NANA EFFAH-APENTENG (Ghana) said that as a framework for a comprehensive and integrated approach to Africa’s development, developed by Africans themselves, the New Partnership for Africa’s Development provided the frame of reference for all activities to be undertaken by the international community in support of Africa’s development efforts. How the United Nations and the international community would address the critical nexus between peace and development and the issues of conflict prevention, poverty eradication and development remained to be determined.
The two themes selected by the ad hoc working group -– conflict prevention and post-conflict building and education -- were crucial components to achieving durable peace and sustainable development in Africa, he said. In the area of education, a great deal remained to be done. The report noted that human resource capacity in Africa had remained weak and inadequate. It also noted low rates of educational enrolment and a deterioration in the quality of education, as well as persisting gender disparities. The factors causing that situation were many, such as the failure of some African countries to accord priority to education. Yet two of the most critical factors, the impact of macro-reforms and structural adjustment programmes and inadequate external support for capacity building, had emanated from policies pushed by the international community.
While he recognized that good governance, including respect for and promotion of human rights, accountability of leaders and respect for democratic freedoms were essential prerequisites of peace, he said poverty, underdevelopment and weak institutional capacity were absolutely critical to the conditions that led to conflict. The financial support given by rich countries for post-conflict rehabilitation and reintegration of demobilized soldiers, as well as to regional countries shouldering peacekeeping and peace-building responsibilities in Africa, had been comparatively inadequate. Member States also needed to question their own contribution to the ineffectiveness of the United Nations in addressing aspects of conflict prevention in Africa. The failure of the organs dealing with development and peace to coordinate their activities was an impediment to the Organization’s effectiveness.
LEE HO-JIN (Republic of Korea) said that Africa as a whole had shown significant economic and political progress in recent years, but many parts of the continent remained threatened or impeded by conflicts. The consequences of those conflicts had seriously undermined Africa’s efforts to ensure long-term stability, prosperity and peace for its peoples. Needless to say, the prevention of conflict began with the promotion of human security and sustained development. Indeed, abject poverty and underdevelopment were among the main causes of the frustrating conflicts occurring in many sub-regions of Africa.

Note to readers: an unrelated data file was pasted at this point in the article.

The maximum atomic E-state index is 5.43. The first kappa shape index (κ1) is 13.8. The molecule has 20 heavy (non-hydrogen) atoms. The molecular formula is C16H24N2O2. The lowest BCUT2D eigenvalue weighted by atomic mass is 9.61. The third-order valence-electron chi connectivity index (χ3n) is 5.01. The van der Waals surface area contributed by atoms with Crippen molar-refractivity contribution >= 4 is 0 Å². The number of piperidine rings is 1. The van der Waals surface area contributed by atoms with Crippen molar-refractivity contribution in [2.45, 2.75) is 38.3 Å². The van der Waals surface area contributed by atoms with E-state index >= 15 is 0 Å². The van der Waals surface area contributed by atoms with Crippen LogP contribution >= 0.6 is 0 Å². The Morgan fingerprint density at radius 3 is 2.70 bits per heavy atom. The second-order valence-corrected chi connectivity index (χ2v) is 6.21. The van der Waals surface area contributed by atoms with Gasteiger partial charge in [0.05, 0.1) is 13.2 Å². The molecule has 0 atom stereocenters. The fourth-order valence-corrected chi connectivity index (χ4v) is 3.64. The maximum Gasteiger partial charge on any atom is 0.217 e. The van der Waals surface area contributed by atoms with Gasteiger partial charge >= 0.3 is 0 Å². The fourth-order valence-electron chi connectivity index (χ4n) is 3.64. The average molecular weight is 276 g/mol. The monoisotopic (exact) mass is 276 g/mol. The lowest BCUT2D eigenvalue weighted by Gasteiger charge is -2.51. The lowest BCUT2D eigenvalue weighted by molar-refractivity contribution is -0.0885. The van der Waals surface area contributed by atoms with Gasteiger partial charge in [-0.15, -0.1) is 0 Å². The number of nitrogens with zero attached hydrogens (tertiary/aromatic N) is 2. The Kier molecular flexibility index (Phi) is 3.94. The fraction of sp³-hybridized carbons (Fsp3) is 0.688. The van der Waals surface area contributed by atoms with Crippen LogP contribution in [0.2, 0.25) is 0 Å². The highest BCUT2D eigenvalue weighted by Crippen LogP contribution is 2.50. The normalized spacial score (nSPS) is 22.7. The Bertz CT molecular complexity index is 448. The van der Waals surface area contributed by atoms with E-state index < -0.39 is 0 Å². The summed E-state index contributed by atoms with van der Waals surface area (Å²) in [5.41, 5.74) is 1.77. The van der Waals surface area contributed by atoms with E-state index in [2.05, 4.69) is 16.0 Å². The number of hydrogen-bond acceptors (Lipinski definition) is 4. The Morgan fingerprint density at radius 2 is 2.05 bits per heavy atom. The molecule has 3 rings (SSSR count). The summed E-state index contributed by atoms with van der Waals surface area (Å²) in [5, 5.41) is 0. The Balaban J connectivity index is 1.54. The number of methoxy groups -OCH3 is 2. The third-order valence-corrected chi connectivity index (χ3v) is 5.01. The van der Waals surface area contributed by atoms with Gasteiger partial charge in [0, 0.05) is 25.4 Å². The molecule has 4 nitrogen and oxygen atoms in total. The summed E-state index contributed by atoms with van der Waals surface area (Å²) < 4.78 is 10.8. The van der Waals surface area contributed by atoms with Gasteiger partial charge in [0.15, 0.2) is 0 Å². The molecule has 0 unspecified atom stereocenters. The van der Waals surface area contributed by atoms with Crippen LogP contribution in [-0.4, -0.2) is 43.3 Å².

The United Nations should continue to play the leading role in coordinating divergent activities and in assisting African countries to achieve peace, security and sustained economic development. Peace, democracy, human rights and development were complementary and mutually reinforcing, he said. An integrated approach had to be adopted comprising peacemaking, peace-building and post-conflict rehabilitation. To this end, it was important to mobilize the political will to translate rhetoric into reality.
The international community should make continued efforts to support NEPAD, which was creating true ownership in its development process and aimed at the eradication of poverty in Africa. The role of education and training was ever more important in the emerging knowledge based economy. In order to achieve the development goals set out in NEPAD, necessary resources, both domestic and foreign, needed to be mobilized. Countries should provide the domestic environment for mobilizing domestic and foreign resources, while donors should expand their support.
JEAN DE RUYT (Belgium), speaking for the European Union and associated States, said the strategic partnership of the European Union with Africa had been reaffirmed and consolidated in April 2000, at the Africa-Europe Summit in Cairo, Egypt. The fact that Africa was a continent with both the greatest number of conflicts and the most significant development challenges showed that the Secretary-General’s philosophy –- the importance of an integrated approach towards Africa –- had remained valid.
Conflicts in Africa had become more and more complex, he said, involving a multitude of players with widely diverging intentions. The appointment of mediators or the establishment of contact groups, had contributed to the formulation of a coordinated approach. Increasingly, negotiation and mediation efforts were being undertaken by the African countries themselves. However, a close link with the United Nations must be maintained, so that those efforts were realistic and their results in keeping with the capacity of the Organization. The international community must be determined in tackling the economic interests underlying the conflicts in Africa. Exploitation of natural resources fuelled wars and defied the political responses formulated by the international community. The Union fully supported the establishment of more rigorous monitoring of sanctions by setting up new mechanisms, such as the Panel of Experts.
He stressed the importance of multilateral instruments for disarmament, arms control and non-proliferation, and encouraged the African countries to join existing instruments. The problem of small arms was also topical. The Union had participated actively in the fight against the excessive and destabilizing accumulation of such arms. The Union was strongly committed to strengthening African peacekeeping capabilities and encouraged closer United Nations involvement in the matter.